Because the F-stop that is written on your lens like in 50mm/1.4 is a geometrical value, it describes the diameter of the entrance pupil in proportion to the focal length. Or easier said, the F-stop is the diameter of your aperture in proportion to the focal length of your lens.
The F-stop tells you nothing about the internal light loss of a given lens, caused by light reflection on every lens element surface. The “real life” aperture (geometrical F-stop + light loss of lens elements) is described by the T-stop.
Because lenses with more lens elements have more internal light loss, the ugly truth is that zoom lenses are normally a bit slower than prime lenses. For example your big, heavy and expensive high-speed 70-200mm/2.8 zoom lens with its 12-15 lens elements is in reality “only” a T/3.3 or T/3.5 lens (1/2 to 2/3 stop slower than expected), while a 180mm/2.8 is about a T/3.2 lens (1/3 stop slower in real life).

Are you still with me?
I hope you recovered from the shock of finding out that your precious f/2.8 lens is not a 2.8 lens in terms of real world light transmission. You can take a soothing reassurance that an ultra fast 50mm/1.2 lens ist only a T/1.4 lens as well… I suffer a bit from the fact that my fast f/1.4 prime lenses are only t/1.6 lenses, but not too much.
Unfortunately a more pedestrian f/3.5-5.6 zoom lens, like a Nikkor 18-200mm/3.5-5.6 is wide open at 200mm only a t/7.1 lens. If you know that the autofocus sensor of your camera is specified to work more or less precise up to f/5.6 and AF performance declines with slower lenses, you may understand that the lens is exceeding the specifications of the AF sensor, resulting in slow and/or unprecise auto focus operation. But that is a whole different story…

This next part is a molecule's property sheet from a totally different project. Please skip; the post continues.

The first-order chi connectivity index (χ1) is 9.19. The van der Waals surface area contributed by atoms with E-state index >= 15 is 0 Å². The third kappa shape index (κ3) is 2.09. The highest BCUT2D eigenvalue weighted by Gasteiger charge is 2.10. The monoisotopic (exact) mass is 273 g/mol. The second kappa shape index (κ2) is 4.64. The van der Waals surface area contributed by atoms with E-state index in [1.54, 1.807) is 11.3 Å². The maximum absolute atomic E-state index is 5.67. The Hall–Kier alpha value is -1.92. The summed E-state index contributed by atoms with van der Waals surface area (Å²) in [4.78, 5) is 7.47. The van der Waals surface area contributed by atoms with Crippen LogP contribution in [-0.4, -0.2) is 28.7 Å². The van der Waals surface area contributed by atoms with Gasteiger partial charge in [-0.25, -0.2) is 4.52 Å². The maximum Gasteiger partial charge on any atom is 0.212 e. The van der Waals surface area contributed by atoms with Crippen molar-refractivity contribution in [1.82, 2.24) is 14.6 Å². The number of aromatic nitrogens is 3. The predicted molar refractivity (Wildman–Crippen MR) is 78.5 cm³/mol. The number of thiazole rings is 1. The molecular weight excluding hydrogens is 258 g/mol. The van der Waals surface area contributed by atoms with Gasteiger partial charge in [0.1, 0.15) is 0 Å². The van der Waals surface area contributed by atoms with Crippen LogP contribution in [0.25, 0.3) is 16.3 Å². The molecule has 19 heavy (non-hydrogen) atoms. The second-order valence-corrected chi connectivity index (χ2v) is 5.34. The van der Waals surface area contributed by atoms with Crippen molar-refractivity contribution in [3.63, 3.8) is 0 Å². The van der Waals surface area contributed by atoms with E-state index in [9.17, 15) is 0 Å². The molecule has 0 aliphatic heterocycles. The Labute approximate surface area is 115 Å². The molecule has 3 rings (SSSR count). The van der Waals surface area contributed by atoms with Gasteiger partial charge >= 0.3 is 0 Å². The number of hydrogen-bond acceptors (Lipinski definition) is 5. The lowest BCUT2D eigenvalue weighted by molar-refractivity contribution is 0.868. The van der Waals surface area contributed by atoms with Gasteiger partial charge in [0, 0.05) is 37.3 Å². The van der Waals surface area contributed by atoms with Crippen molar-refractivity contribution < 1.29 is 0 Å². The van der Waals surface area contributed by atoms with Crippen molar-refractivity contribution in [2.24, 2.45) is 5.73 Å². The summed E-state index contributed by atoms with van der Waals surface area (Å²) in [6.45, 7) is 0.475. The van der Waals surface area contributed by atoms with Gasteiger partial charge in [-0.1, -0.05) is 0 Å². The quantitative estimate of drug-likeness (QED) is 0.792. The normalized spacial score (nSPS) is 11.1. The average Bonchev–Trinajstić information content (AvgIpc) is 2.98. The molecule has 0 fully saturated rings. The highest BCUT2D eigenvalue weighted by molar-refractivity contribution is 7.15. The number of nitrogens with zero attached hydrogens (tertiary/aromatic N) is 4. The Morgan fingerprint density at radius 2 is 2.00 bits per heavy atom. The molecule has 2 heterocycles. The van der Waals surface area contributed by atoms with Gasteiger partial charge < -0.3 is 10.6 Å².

The metering system in our DSLR’s are constructed slightly wrong anyway.
It gets worse. I mentioned the increase of noise in the shadows.

With every new camera model the manufacturers increase the noise handling of digital cameras. There are noise reduction algorithms in our camera software, noise reduction functions in our computer software, and the like. While they decrease the noise, this algorithms also rob some image detail. Why should I buy a sharper lens and a new camera with higher mega pixel count, if the noise reduction destroys some of the image detail advancements I just paid for? While I’ve got quite a high tolerance against noise, I rather have as little noise as possible to start with (one of the reasons I switched from the D300 to the D700, but the main reason was actually the bigger view finder).

In 2003 Michael Reichmann wrote an article in Luminous Landscape describing how and why a photographer should slightly overexposure his RAW file (you shoot RAW, do you?), without clipping the highlights, and correct the “too bright” photo in his RAW-converter to increase the measly tonal values in the shadows and decreasing the shadow noise as well.